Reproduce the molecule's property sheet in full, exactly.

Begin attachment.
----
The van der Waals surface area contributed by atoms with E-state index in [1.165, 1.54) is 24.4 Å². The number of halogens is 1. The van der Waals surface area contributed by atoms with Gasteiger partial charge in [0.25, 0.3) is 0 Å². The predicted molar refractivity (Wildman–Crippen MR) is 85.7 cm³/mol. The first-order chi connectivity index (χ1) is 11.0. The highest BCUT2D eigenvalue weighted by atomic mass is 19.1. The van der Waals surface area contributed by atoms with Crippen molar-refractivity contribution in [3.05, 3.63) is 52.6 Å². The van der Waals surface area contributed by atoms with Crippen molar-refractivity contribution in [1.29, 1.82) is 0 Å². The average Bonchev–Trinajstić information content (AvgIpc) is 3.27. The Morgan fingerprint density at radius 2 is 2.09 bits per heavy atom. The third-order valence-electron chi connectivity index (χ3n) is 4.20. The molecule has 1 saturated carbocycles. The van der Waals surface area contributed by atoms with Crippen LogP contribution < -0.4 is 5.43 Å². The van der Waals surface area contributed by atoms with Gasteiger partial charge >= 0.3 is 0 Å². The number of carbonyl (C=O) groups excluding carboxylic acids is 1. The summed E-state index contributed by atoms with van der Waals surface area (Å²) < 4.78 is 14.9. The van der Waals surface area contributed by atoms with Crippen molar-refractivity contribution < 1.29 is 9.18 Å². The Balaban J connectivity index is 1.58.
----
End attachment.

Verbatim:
The van der Waals surface area contributed by atoms with E-state index in [1.165, 1.54) is 24.4 Å². The number of halogens is 1. The van der Waals surface area contributed by atoms with Gasteiger partial charge in [0.25, 0.3) is 0 Å². The predicted molar refractivity (Wildman–Crippen MR) is 85.7 cm³/mol. The first-order chi connectivity index (χ1) is 11.0. The highest BCUT2D eigenvalue weighted by atomic mass is 19.1. The van der Waals surface area contributed by atoms with Crippen molar-refractivity contribution in [3.05, 3.63) is 52.6 Å². The van der Waals surface area contributed by atoms with Crippen molar-refractivity contribution in [1.29, 1.82) is 0 Å². The average Bonchev–Trinajstić information content (AvgIpc) is 3.27. The Morgan fingerprint density at radius 2 is 2.09 bits per heavy atom. The third-order valence-electron chi connectivity index (χ3n) is 4.20. The molecule has 1 saturated carbocycles. The van der Waals surface area contributed by atoms with Crippen LogP contribution < -0.4 is 5.43 Å². The van der Waals surface area contributed by atoms with Gasteiger partial charge >= 0.3 is 0 Å². The number of carbonyl (C=O) groups excluding carboxylic acids is 1. The summed E-state index contributed by atoms with van der Waals surface area (Å²) < 4.78 is 14.9. The van der Waals surface area contributed by atoms with Crippen molar-refractivity contribution < 1.29 is 9.18 Å². The Balaban J connectivity index is 1.58.